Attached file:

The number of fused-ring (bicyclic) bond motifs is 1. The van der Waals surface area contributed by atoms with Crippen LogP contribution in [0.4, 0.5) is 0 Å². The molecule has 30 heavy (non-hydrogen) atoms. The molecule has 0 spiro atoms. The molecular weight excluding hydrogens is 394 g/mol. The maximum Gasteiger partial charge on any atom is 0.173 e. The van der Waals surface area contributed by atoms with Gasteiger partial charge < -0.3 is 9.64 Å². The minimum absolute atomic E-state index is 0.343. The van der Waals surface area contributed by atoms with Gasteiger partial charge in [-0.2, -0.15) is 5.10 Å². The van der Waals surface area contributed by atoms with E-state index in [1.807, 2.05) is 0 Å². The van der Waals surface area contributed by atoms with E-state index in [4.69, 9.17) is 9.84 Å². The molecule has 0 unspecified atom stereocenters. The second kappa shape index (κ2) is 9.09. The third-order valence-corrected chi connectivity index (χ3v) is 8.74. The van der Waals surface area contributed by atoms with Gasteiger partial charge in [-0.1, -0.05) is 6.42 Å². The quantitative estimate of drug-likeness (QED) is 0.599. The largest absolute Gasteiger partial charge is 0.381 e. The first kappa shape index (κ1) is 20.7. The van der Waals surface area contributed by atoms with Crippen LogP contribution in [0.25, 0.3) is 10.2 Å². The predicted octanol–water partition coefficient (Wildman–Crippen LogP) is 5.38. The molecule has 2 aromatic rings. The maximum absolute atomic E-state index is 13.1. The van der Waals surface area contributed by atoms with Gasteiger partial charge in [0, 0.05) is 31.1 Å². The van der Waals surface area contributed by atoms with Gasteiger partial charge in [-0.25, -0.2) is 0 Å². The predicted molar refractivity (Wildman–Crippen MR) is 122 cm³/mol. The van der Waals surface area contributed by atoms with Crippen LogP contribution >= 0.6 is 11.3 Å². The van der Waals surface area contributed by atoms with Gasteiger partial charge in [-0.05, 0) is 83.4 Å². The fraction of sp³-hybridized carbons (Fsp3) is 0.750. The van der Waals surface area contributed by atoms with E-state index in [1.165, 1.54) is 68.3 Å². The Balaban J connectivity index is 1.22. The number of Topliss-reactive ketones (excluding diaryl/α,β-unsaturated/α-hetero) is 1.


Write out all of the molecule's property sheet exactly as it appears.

The number of fused-ring (bicyclic) bond motifs is 1. The van der Waals surface area contributed by atoms with Crippen LogP contribution in [0.4, 0.5) is 0 Å². The molecule has 30 heavy (non-hydrogen) atoms. The molecule has 0 spiro atoms. The molecular weight excluding hydrogens is 394 g/mol. The maximum Gasteiger partial charge on any atom is 0.173 e. The van der Waals surface area contributed by atoms with Gasteiger partial charge < -0.3 is 9.64 Å². The minimum absolute atomic E-state index is 0.343. The van der Waals surface area contributed by atoms with Gasteiger partial charge in [-0.2, -0.15) is 5.10 Å². The van der Waals surface area contributed by atoms with E-state index in [1.807, 2.05) is 0 Å². The van der Waals surface area contributed by atoms with E-state index in [4.69, 9.17) is 9.84 Å². The molecule has 0 unspecified atom stereocenters. The second kappa shape index (κ2) is 9.09. The third-order valence-corrected chi connectivity index (χ3v) is 8.74. The van der Waals surface area contributed by atoms with Gasteiger partial charge in [-0.1, -0.05) is 6.42 Å². The quantitative estimate of drug-likeness (QED) is 0.599. The largest absolute Gasteiger partial charge is 0.381 e. The first kappa shape index (κ1) is 20.7. The van der Waals surface area contributed by atoms with Crippen LogP contribution in [0.25, 0.3) is 10.2 Å². The predicted octanol–water partition coefficient (Wildman–Crippen LogP) is 5.38. The molecule has 2 aromatic rings. The maximum absolute atomic E-state index is 13.1. The van der Waals surface area contributed by atoms with Gasteiger partial charge in [0, 0.05) is 31.1 Å². The van der Waals surface area contributed by atoms with Gasteiger partial charge in [-0.25, -0.2) is 0 Å². The predicted molar refractivity (Wildman–Crippen MR) is 122 cm³/mol. The van der Waals surface area contributed by atoms with Crippen LogP contribution >= 0.6 is 11.3 Å². The van der Waals surface area contributed by atoms with Gasteiger partial charge in [-0.05, 0) is 83.4 Å². The fraction of sp³-hybridized carbons (Fsp3) is 0.750. The van der Waals surface area contributed by atoms with E-state index in [1.165, 1.54) is 68.3 Å². The Balaban J connectivity index is 1.22. The number of Topliss-reactive ketones (excluding diaryl/α,β-unsaturated/α-hetero) is 1.